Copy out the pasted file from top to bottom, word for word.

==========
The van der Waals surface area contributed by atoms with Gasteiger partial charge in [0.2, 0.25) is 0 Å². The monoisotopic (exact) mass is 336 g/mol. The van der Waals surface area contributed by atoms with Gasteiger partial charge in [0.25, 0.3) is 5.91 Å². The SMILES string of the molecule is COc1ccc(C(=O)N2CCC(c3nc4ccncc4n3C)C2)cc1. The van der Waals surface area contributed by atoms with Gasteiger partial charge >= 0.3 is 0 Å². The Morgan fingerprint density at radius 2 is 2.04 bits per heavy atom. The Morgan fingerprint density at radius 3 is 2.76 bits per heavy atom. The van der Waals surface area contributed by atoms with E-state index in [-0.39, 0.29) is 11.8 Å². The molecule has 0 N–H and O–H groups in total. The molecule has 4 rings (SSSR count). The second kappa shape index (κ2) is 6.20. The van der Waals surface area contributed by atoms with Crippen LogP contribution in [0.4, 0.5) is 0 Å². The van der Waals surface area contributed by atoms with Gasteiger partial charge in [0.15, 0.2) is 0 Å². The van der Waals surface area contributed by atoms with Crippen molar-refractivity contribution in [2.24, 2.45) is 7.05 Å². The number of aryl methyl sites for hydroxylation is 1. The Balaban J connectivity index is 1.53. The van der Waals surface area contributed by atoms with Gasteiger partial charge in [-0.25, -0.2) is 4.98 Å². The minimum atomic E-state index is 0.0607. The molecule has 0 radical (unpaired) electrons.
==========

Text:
The van der Waals surface area contributed by atoms with Gasteiger partial charge in [0.2, 0.25) is 0 Å². The monoisotopic (exact) mass is 336 g/mol. The van der Waals surface area contributed by atoms with Gasteiger partial charge in [0.25, 0.3) is 5.91 Å². The SMILES string of the molecule is COc1ccc(C(=O)N2CCC(c3nc4ccncc4n3C)C2)cc1. The van der Waals surface area contributed by atoms with Gasteiger partial charge >= 0.3 is 0 Å². The Morgan fingerprint density at radius 2 is 2.04 bits per heavy atom. The Morgan fingerprint density at radius 3 is 2.76 bits per heavy atom. The van der Waals surface area contributed by atoms with E-state index in [-0.39, 0.29) is 11.8 Å². The molecule has 0 N–H and O–H groups in total. The molecule has 4 rings (SSSR count). The second kappa shape index (κ2) is 6.20. The van der Waals surface area contributed by atoms with Crippen LogP contribution in [0.4, 0.5) is 0 Å². The van der Waals surface area contributed by atoms with Gasteiger partial charge in [0.15, 0.2) is 0 Å². The van der Waals surface area contributed by atoms with Crippen molar-refractivity contribution in [2.24, 2.45) is 7.05 Å². The number of aryl methyl sites for hydroxylation is 1. The Balaban J connectivity index is 1.53. The van der Waals surface area contributed by atoms with Gasteiger partial charge in [-0.25, -0.2) is 4.98 Å². The minimum atomic E-state index is 0.0607. The molecule has 0 radical (unpaired) electrons.